One of the big advantages of the invention is that the fabric to be cut or sheared can be wrapped around the rotor as it spins to provide enhanced cutting efficiency due to the fact that the blade guard prevents the backing from being cut and allows the knife blades to encounter the same loop a number of times. The process is somewhat statistical in nature, in that many passes of the knives are made through any given area of fabric, in order to minimize the probability that any loops are left uncut. Another way of expressing this is that each loop is exposed to the cutting action of a blade many times during its passage through the machine. As an example, suppose it is desired to cut the loops of a loop pile fabric possessing 25 rows of loops per inch wide of fabric (1/25 gauge). Further, assume that, due to the wrap of the fabric around the rotor, 10 linear inches of fabric are in contact with the rotor at all times, the fabric throughput speed is 3 yards per minute and the rotor speed is 2000 revolutions per minute. Under these conditions each loop, on the average, is exposed to a cutting blade approximately 474 times during its passage through the machine. This insures that the probability of a loop passing through the process without being cut is relatively small.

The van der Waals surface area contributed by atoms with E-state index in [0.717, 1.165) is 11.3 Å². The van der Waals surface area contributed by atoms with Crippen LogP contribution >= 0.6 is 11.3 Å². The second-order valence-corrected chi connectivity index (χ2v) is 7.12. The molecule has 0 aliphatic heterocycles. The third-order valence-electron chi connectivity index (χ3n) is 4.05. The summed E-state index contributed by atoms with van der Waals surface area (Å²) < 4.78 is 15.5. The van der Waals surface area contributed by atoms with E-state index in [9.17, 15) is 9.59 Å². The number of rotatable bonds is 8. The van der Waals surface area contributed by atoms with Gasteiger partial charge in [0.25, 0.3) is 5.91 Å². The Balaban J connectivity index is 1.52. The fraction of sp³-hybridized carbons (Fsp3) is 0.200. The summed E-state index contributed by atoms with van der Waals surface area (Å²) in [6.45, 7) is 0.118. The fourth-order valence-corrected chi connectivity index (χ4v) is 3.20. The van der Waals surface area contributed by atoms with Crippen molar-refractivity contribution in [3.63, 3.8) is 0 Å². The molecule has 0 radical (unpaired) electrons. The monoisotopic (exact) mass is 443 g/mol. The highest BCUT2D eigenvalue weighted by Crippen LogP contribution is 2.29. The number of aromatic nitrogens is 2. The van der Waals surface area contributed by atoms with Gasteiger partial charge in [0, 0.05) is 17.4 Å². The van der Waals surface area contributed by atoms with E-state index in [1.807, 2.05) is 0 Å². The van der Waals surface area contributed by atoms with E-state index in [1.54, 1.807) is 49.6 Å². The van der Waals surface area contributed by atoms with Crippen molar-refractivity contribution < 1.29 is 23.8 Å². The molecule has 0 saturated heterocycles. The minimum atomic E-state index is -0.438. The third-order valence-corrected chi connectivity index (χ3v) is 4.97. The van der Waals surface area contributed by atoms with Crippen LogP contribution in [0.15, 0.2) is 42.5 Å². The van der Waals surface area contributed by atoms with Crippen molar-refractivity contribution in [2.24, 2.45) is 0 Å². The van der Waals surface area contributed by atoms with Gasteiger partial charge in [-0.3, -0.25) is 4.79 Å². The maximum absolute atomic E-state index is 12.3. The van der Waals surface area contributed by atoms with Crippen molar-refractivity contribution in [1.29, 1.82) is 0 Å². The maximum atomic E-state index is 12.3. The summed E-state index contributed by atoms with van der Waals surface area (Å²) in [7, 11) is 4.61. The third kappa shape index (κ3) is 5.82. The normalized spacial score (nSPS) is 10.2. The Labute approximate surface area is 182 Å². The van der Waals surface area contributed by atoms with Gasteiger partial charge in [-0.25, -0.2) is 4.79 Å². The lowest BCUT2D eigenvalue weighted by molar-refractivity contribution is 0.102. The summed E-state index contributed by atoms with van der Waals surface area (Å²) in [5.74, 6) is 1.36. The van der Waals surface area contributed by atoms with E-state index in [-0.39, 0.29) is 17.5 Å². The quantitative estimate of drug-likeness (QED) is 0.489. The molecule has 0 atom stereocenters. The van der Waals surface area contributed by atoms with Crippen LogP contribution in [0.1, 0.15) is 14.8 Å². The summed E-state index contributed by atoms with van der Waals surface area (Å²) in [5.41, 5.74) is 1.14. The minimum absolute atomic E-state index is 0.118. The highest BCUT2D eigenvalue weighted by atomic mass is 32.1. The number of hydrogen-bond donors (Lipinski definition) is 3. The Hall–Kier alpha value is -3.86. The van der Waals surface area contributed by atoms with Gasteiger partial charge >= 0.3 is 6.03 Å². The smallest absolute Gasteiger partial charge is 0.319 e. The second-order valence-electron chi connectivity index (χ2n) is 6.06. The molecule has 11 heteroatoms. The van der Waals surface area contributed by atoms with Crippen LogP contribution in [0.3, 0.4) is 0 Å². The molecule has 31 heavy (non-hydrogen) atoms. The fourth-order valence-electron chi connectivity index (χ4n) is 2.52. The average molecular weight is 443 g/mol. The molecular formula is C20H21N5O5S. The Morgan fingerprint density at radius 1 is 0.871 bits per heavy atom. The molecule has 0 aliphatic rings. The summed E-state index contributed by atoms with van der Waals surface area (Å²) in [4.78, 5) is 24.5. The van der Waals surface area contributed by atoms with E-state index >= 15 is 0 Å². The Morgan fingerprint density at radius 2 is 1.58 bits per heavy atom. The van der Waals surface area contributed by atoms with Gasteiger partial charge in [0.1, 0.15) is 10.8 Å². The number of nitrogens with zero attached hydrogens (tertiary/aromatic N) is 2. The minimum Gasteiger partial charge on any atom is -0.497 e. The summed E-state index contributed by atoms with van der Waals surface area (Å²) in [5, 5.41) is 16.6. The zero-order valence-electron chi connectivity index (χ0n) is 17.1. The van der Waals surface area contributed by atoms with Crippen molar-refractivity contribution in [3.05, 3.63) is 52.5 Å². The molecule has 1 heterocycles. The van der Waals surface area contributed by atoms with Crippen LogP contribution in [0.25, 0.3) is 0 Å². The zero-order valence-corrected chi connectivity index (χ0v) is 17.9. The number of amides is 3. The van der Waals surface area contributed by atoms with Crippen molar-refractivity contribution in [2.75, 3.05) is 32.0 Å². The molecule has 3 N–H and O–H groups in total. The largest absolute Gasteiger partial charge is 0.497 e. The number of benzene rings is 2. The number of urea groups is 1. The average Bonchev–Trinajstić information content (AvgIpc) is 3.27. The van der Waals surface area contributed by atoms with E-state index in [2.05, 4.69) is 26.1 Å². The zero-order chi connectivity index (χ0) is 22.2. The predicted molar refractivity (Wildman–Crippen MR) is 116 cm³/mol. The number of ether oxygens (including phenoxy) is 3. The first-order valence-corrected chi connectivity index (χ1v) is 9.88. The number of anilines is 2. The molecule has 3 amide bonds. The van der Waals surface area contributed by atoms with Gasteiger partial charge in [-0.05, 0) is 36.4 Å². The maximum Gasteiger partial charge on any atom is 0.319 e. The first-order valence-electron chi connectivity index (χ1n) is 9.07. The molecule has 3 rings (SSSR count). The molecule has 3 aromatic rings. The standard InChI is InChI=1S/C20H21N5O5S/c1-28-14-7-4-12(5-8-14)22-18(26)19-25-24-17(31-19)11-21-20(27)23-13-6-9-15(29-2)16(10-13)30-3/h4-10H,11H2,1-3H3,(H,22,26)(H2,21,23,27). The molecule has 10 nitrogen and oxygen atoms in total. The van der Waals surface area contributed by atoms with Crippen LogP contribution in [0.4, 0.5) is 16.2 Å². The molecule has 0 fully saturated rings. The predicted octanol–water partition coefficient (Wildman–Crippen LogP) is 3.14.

It is possible to obtain a patterned effect of cut and uncut pile loops in the pile fabric by taking out certain selected rows of cutting blades in each of the longitudinal rows of blades to provide a fabric possessing longitudinal stripes of uncut loops on spaced areas of the pile fabric.

Obviously, the new and novel apparatus provides a loop cutting device that not only reduces the amount of waste yarn but increases the cutting efficiency when providing a cut loop pile product. It should be noted that seams will cause no problem since the guards will prevent the blades from hitting any seams sewn in to connect pieces of fabric. Further, the guards prevent accidental insertion of the finger into the cutting blades. The new and novel apparatus provides a loop cutting device which will cut all the loops including those loops which have been laid over in handling of the fabric. The apparatus also tends to cut all the loops in the center thereof rather than on one side or the other as with prior art devices.